KABUL: The deaths of eight US soldiers in eastern Afghanistan on Saturday was the deadliest single incident involving foreign forces in more than a year and the worst loss of coalition life since 2005.

A total of 394 foreign troops, including 236 Americans, have now died this year, according to an AFP toll based on a tally of coalition deaths tracked by the independent website icasualties.org.

Here are some of the bloodiest incidents involving international forces in the country since the US-led military operation to oust the Taliban from power began in October 2001.

--2005--

- June 28: 16 US military personnel, including eight Navy Seals, die when a Taliban rocket-propelled grenade hits their Chinook helicopter, which crashes near Asadabad, in Kunar province, 150 kilometres (93 miles) east of Kabul.

--2007--

- April 8: Six Canadian soldiers are killed when a bomb explodes near their vehicle in southern Afghanistan.

- May 31: A Chinook transport helicopter crashes in southern Helmand province. Five US soldiers are killed alongside one Canadian and a Briton.

- July 4: Six Canadian soldiers and their Afghan interpreter are killed when a boobytrapped device hits their vehicle in the south.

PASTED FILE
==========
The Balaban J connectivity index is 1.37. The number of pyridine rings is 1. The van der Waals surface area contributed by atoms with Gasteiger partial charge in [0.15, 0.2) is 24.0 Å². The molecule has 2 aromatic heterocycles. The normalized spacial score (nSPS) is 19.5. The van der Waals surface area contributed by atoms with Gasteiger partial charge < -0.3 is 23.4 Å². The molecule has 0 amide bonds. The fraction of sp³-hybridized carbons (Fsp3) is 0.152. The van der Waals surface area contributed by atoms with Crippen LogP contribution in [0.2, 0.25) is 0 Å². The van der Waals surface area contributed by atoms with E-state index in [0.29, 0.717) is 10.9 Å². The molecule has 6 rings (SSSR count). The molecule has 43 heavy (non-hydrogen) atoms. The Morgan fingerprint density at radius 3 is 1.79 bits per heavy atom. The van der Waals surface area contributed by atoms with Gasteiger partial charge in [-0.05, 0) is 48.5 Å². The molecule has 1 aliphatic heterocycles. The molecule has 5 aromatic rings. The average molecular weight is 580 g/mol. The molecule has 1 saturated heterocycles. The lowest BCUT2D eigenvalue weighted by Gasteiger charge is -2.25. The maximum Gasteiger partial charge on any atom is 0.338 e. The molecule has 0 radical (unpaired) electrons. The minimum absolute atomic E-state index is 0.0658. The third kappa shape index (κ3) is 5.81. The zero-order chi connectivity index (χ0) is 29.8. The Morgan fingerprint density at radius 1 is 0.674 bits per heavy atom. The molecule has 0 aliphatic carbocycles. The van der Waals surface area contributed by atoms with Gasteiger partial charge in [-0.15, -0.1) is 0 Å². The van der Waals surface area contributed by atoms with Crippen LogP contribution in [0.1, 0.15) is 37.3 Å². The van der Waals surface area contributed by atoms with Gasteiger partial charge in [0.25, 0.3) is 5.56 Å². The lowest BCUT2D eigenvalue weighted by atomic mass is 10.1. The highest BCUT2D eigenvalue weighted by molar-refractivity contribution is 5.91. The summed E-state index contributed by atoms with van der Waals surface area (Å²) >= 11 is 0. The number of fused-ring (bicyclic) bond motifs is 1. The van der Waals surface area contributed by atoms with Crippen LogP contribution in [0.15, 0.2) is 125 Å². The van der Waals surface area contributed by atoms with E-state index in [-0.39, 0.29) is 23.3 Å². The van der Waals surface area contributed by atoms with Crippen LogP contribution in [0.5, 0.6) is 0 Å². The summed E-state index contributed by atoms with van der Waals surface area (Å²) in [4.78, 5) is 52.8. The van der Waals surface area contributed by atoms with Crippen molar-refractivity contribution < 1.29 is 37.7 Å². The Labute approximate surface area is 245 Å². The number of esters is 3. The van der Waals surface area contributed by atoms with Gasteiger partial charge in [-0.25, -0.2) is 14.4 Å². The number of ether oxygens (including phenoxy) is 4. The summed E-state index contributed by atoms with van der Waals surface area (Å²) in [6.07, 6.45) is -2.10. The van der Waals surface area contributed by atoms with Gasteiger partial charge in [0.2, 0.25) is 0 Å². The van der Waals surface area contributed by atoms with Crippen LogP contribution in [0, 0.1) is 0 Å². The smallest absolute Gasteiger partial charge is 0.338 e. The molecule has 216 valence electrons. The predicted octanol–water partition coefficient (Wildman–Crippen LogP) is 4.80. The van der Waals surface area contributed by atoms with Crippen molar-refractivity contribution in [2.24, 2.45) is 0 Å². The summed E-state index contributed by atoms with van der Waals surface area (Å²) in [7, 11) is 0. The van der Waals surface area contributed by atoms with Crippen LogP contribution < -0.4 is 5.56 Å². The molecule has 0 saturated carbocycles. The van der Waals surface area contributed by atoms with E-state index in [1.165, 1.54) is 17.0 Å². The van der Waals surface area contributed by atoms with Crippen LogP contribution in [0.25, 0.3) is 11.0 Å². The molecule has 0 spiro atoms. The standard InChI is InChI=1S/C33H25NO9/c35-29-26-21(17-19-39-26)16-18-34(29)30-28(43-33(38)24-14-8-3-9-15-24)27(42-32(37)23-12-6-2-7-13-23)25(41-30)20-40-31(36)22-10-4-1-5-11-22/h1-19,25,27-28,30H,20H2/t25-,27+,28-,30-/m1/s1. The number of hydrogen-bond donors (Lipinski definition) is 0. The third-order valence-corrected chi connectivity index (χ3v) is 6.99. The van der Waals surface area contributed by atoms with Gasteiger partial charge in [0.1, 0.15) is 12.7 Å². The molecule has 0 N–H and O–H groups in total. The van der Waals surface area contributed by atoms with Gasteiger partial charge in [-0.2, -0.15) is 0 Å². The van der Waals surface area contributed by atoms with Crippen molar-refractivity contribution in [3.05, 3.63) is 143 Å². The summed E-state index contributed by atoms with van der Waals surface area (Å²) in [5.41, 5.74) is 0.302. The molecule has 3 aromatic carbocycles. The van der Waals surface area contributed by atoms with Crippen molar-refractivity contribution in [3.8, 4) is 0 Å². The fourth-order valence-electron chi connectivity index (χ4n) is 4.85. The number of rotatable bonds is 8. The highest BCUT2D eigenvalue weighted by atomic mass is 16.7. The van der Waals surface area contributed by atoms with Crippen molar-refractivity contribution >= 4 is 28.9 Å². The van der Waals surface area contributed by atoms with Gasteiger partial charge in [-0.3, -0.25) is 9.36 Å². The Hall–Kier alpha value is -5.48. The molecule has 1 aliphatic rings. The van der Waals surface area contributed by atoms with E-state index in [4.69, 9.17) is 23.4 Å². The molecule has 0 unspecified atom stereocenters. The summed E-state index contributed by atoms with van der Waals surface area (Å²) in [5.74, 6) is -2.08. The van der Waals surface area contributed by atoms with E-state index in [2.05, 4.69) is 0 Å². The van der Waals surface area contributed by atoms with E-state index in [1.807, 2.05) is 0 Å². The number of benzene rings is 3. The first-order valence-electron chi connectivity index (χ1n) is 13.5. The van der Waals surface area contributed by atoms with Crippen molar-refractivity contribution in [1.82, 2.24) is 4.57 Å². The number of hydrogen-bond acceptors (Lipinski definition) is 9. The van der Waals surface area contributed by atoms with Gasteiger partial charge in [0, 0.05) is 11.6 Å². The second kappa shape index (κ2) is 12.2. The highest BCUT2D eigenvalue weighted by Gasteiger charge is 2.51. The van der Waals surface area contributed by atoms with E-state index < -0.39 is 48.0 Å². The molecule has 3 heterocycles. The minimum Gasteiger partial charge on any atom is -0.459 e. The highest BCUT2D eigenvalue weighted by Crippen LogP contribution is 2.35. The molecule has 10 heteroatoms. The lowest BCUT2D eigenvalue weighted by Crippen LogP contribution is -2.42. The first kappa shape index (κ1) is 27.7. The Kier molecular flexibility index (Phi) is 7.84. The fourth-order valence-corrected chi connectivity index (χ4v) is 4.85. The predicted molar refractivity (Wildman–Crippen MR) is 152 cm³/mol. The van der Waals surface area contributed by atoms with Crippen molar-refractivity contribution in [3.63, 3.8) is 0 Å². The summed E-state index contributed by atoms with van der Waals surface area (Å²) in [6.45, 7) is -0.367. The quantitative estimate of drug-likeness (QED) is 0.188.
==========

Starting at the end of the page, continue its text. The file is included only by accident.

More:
- July 23: Four NATO soldiers are killed by an improvised explosive device in the south. Two others, including one Norwegian, are killed in two separate incidents in the south and east.

- November 10: Six NATO soldiers and two Afghan troops are killed in a Taliban ambush in northeast Afghanistan.

--2008--

- July 13: Nine US soldiers are killed in violent clashes in eastern Kunar province.

- August 18: 10 French soldiers are killed and 21 others injured in a Taliban ambush, about 50 kilometres from Kabul.

--2009--

- September 17: Six Italian troops are killed and three others injured in a suicide bomb attack in Kabul.

- October 3: Eight US soldiers and two Afghan troops are killed in fierce fighting against hundreds of militants in eastern Nuristan province, bordering Pakistani tribal areas that are havens for Al-Qaeda and Taliban sympathisers.